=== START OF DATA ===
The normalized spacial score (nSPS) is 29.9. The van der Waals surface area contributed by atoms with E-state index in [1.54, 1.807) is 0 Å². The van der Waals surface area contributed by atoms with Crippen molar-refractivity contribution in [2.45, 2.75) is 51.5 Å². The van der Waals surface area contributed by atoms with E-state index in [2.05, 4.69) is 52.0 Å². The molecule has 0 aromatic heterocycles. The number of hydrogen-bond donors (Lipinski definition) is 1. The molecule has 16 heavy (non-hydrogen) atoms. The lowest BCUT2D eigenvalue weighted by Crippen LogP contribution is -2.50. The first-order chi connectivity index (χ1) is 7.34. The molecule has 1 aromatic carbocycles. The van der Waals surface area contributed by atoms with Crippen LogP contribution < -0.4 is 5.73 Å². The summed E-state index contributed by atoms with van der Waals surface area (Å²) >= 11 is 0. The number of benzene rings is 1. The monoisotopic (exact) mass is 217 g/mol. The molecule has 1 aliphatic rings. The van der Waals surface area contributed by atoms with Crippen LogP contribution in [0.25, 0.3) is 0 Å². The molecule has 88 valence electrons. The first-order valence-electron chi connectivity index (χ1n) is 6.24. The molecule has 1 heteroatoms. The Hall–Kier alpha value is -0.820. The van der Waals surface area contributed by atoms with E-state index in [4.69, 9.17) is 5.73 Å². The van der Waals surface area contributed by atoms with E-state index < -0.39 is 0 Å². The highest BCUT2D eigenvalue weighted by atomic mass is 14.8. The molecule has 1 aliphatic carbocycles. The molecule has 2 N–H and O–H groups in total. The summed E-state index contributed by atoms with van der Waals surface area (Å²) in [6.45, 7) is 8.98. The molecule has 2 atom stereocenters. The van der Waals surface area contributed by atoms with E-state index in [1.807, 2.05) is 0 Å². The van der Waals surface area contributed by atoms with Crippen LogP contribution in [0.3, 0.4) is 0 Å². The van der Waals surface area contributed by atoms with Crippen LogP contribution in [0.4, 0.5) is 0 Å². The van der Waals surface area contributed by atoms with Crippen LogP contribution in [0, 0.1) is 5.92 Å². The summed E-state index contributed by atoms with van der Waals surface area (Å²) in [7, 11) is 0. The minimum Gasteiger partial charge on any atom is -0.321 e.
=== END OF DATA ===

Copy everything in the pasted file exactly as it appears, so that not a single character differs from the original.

The normalized spacial score (nSPS) is 29.9. The van der Waals surface area contributed by atoms with E-state index in [1.54, 1.807) is 0 Å². The van der Waals surface area contributed by atoms with Crippen molar-refractivity contribution in [2.45, 2.75) is 51.5 Å². The van der Waals surface area contributed by atoms with E-state index in [2.05, 4.69) is 52.0 Å². The molecule has 0 aromatic heterocycles. The number of hydrogen-bond donors (Lipinski definition) is 1. The molecule has 16 heavy (non-hydrogen) atoms. The lowest BCUT2D eigenvalue weighted by Crippen LogP contribution is -2.50. The first-order chi connectivity index (χ1) is 7.34. The molecule has 1 aromatic carbocycles. The van der Waals surface area contributed by atoms with Crippen LogP contribution < -0.4 is 5.73 Å². The summed E-state index contributed by atoms with van der Waals surface area (Å²) >= 11 is 0. The number of benzene rings is 1. The monoisotopic (exact) mass is 217 g/mol. The molecule has 1 aliphatic rings. The van der Waals surface area contributed by atoms with Crippen LogP contribution in [0.25, 0.3) is 0 Å². The molecule has 88 valence electrons. The first-order valence-electron chi connectivity index (χ1n) is 6.24. The molecule has 1 heteroatoms. The Hall–Kier alpha value is -0.820. The van der Waals surface area contributed by atoms with E-state index in [4.69, 9.17) is 5.73 Å². The van der Waals surface area contributed by atoms with E-state index < -0.39 is 0 Å². The highest BCUT2D eigenvalue weighted by atomic mass is 14.8. The molecule has 1 aliphatic carbocycles. The molecule has 2 N–H and O–H groups in total. The summed E-state index contributed by atoms with van der Waals surface area (Å²) in [6.45, 7) is 8.98. The molecule has 2 atom stereocenters. The van der Waals surface area contributed by atoms with E-state index in [1.807, 2.05) is 0 Å². The van der Waals surface area contributed by atoms with Crippen LogP contribution in [0.3, 0.4) is 0 Å². The van der Waals surface area contributed by atoms with Crippen LogP contribution in [0.4, 0.5) is 0 Å². The van der Waals surface area contributed by atoms with Crippen LogP contribution in [0, 0.1) is 5.92 Å². The summed E-state index contributed by atoms with van der Waals surface area (Å²) in [7, 11) is 0. The minimum Gasteiger partial charge on any atom is -0.321 e.